Umbilical Hernia Repair in Patients with Cirrhosis and in Patients with Severe Comorbidities—A Nationwide Cohort Study

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Abstract

INTRODUCTION: Umbilical hernia is a frequent condition in patients with cirrhosis. The aim of the study was to evaluate the risks associated with umbilical hernia repair in patients with cirrhosis in the elective and emergency setting. Secondly, to compare patients with cirrhosis with a population of patients with equally severe comorbidities but without cirrhosis.

METHODS: Patients with cirrhosis who underwent umbilical hernia repair from January 1, 2007, to December 31, 2018, were included from the Danish Hernia Database. A control group of patients with a similar Charlson score (≥ 3) without cirrhosis was generated using propensity score matching. The primary outcome was postoperative re-intervention within 30 days following hernia repair. Secondary outcomes were mortality within 90 days and readmission within 30 days following hernia repair.

RESULTS: A total of 252 patients with cirrhosis and 504 controls were included. Emergency repair in patients with cirrhosis was associated with a significantly increased rate of re-intervention (54/108 (50%) vs. 24/144 (16.7%), P < 0.001), 30-day readmission rate (50/108 (46.3%) compared with elective repair vs. 36/144 (25%) (P < 0.0001)), and 90-day mortality (18/108 (16.7%) vs. 5/144 (3.5%), P < 0.001). Patients with cirrhosis were more likely to undergo a postoperative re-intervention compared with comorbid patients without cirrhosis (OR = 2.10; 95% CI [1.45-3.03]).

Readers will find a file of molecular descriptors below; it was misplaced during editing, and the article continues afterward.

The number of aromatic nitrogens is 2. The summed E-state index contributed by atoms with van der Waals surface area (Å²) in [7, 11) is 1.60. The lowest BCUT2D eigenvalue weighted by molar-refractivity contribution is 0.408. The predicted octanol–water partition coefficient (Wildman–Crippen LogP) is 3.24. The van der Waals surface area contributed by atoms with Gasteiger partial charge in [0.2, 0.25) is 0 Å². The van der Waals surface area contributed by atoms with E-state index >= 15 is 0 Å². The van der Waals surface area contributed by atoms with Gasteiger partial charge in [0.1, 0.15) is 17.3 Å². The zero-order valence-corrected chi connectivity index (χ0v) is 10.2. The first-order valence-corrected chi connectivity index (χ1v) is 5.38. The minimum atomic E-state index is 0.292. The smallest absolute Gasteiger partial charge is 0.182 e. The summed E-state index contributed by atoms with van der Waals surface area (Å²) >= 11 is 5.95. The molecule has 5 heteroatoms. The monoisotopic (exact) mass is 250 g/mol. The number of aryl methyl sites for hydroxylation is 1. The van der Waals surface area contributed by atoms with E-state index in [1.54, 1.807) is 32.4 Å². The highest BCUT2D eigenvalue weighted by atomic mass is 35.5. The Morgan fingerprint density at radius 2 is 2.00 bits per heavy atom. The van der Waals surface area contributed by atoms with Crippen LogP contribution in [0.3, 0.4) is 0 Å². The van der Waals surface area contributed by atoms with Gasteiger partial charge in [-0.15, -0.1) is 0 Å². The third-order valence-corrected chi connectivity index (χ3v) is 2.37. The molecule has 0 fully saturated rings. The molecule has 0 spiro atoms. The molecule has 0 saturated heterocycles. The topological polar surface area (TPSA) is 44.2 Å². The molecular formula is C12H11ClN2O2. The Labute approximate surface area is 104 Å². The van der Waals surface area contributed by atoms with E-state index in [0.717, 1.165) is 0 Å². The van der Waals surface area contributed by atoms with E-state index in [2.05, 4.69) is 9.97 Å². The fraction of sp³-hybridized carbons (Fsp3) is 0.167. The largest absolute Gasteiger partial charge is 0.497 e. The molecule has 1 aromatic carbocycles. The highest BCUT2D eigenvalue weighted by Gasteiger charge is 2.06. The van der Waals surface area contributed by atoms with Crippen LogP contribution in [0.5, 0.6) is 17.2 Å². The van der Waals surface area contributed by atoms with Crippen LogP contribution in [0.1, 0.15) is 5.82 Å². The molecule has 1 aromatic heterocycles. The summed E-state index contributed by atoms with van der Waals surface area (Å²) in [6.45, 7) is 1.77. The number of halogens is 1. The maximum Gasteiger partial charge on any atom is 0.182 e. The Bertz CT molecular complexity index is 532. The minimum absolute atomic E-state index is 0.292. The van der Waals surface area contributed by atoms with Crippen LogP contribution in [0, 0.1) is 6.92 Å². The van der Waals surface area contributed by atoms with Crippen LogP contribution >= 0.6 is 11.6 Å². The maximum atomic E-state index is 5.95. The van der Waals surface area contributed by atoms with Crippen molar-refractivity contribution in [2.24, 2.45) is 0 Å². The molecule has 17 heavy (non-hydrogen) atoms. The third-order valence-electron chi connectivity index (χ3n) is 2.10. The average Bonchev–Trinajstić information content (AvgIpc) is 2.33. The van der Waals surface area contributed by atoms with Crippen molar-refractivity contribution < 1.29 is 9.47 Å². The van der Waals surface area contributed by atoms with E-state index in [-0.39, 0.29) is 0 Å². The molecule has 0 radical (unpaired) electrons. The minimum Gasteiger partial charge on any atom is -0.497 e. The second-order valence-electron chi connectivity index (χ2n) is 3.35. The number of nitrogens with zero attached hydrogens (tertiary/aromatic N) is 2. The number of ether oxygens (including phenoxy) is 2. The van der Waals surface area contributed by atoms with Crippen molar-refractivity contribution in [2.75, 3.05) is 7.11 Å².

CONCLUSION: Patients with cirrhosis and other severe comorbidity undergo emergency umbilical hernia repair frequently. Emergency repair is associated with increased risk of poor outcome. Patients with cirrhosis undergo a postoperative reintervention more frequently than patients with other severe comorbidity undergoing umbilical hernia repair.

OriginalsprogEngelsk
TidsskriftWorld Journal of Surgery
Vol/bind47
Udgave nummer11
Sider (fra-til)2733-2740
Antal sider8
ISSN0364-2313
DOI
StatusUdgivet - nov. 2023

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